BIG 12 - Powerpoint #1 Loftus & Palmer 1974; Bartlett 1932.

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BIG 12 - Powerpoint #1 Loftus & Palmer 1974; Bartlett 1932

Loftus and Palmer (1974) Reconstruction of Automobile Destruction Aim: To investigate whether the use of leading questions would affect recall in a situation where participants were asked to estimate speed. This is a situation that could happen when people appear in court as eyewitnesses.

Loftus and Palmer (1974) Reconstruction of Automobile Destruction Procedure: The student participants saw videos of traffic accidents and had to answer questions about the accident.

Loftus and Palmer (1974) Reconstruction of Automobile Destruction In experiment 1, the participants were asked to estimate speed of the cars based on a critical question: “About how fast were the cars going when they smashed/hit/collided/ bumped/ or contacted?”

Loftus and Palmer (1974) Reconstruction of Automobile Destruction Results: The mean estimates of speed were highest in the “smashed condition” (40.8 mph). Lowest in the “contacted group” (31.8 mph).

Loftus and Palmer (1974) Reconstruction of Automobile Destruction Results: Were the results just lucky? The p-value Anything p<.05 or less is significant. Which means there is a 5% chance the study is BS. The results in Loftus were significant at p<0.005 (.5% chance of that result occurring due to chance). The results indicate that memory is not reliable and can be manipulated by using specific words.

Loftus and Palmer (1974) Reconstruction of Automobile Destruction The critical word in question consistently affected the participants' answer to the question. One explanation could be that the use of different words influenced the participants’ mental representation of the accident…. i.e., the verb smashed activates a cognitive schema of a severe accident and therefore speed estimates increase.

Loftus and Palmer (1974) Reconstruction of Automobile Destruction It is not the actual details of the accident that are remembered but rather what is in line with a cognitive schema of a severe accident. Like reconstructive memory. Or maybe they just suck at estimating speed?

Loftus and Palmer (1974) Reconstruction of Automobile Destruction Evaluation: The experiment was conducted in a laboratory setting so maybe an ecological validity problem. Maybe too artificial. Use of just students as participants. But the controlled IV (words) and DV (speed) made it possible to establish cause/effect relationship.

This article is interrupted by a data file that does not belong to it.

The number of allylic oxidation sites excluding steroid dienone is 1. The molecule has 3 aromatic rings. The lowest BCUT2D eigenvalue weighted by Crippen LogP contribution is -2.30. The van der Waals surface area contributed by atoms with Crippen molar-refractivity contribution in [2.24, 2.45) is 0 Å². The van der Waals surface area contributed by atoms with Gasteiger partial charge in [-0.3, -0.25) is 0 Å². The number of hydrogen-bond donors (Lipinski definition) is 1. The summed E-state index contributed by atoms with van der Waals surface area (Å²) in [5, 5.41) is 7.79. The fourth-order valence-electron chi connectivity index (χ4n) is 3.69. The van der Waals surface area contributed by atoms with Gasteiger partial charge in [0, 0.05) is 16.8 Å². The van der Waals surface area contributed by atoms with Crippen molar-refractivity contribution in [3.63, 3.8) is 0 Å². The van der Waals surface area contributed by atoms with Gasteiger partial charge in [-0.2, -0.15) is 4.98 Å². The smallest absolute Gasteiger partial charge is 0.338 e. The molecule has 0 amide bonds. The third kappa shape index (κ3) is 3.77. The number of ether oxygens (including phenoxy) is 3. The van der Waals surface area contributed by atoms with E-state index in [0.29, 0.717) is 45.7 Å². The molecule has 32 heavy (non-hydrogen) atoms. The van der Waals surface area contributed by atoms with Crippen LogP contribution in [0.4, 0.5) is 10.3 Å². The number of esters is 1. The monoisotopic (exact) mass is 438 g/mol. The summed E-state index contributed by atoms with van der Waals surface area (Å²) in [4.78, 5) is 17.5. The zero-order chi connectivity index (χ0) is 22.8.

Bartlett (1932) “The War of Ghosts” Aim: To investigate whether people’s memory for a story is affected by previous knowledge (schemas) and the extent to which memory is reconstructive.

Bartlett (1932) “The War of Ghosts” Procedure: Bartlett asked British participants to listen to a story. After a while he asked them to reproduced (repeat) the story. He asked them again and again (over a period of months and years) which he called serial reproduction.

Bartlett (1932) “The War of Ghosts” The story was an unfamiliar Native American legend called “The War of Ghosts”.

The War of Ghosts One night two young men from Egulac went down to the river to hunt seals and while they were there it became foggy and calm. Then they heard war-cries, and they thought: "Maybe this is a war-party". They escaped to the shore, and hid behind a log. Now canoes came up, and they heard the noise of paddles, and saw one canoe coming up to them. There were five men in the canoe, and they said: "What do you think? We wish to take you along. We are going up the river to make war on the people." One of the young men said,"I have no arrows." "Arrows are in the canoe," they said. "I will not go along. I might be killed. My relatives do not know where I have gone. But you," he said, turning to the other, "may go with them." So one of the young men went, but the other returned home. And the warriors went on up the river to a town on the other side of Kalama. The people came down to the water and they began to fight, and many were killed. But presently the young man heard one of the warriors say, "Quick, let us go home: that Indian has been hit." Now he thought: "Oh, they are ghosts." He did not feel sick, but they said he had been shot. So the canoes went back to Egulac and the young man went ashore to his house and made a fire. And he told everybody and said: "Behold I accompanied the ghosts, and we went to fight. Many of our fellows were killed, and many of those who attacked us were killed. They said I was hit, and I did not feel sick." He told it all, and then he became quiet. When the sun rose he fell down. Something black came out of his mouth. His face became contorted. The people jumped up and cried. He was dead.

Bartlett (1932) “The War of Ghosts” Results: The participants remembered the main idea of the story (the gist) but they changed unfamiliar elements to make sense of the story by using terms more familiar to their own cultural expectations.

Bartlett (1932) “The War of Ghosts” The story remained a coherent whole although it was changed. It became noticeably shorter after each reproduction. Bartlett concluded that remembering is an active process. Memories are not copies of experience but rather “reconstructions”.

Bartlett (1932) “The War of Ghosts” Evaluation: The results of the study confirm schema theory (and reconstructive memory). But is was performed in a laboratory and might lack ecological validity.

Bartlett (1932) “The War of Ghosts” Participants did not receive standardized instructions and some of the memory distortions may be due to simple guessing (demand characteristics such as the Hawthorne effect) Still, this study is one of the most important in the study of memory.

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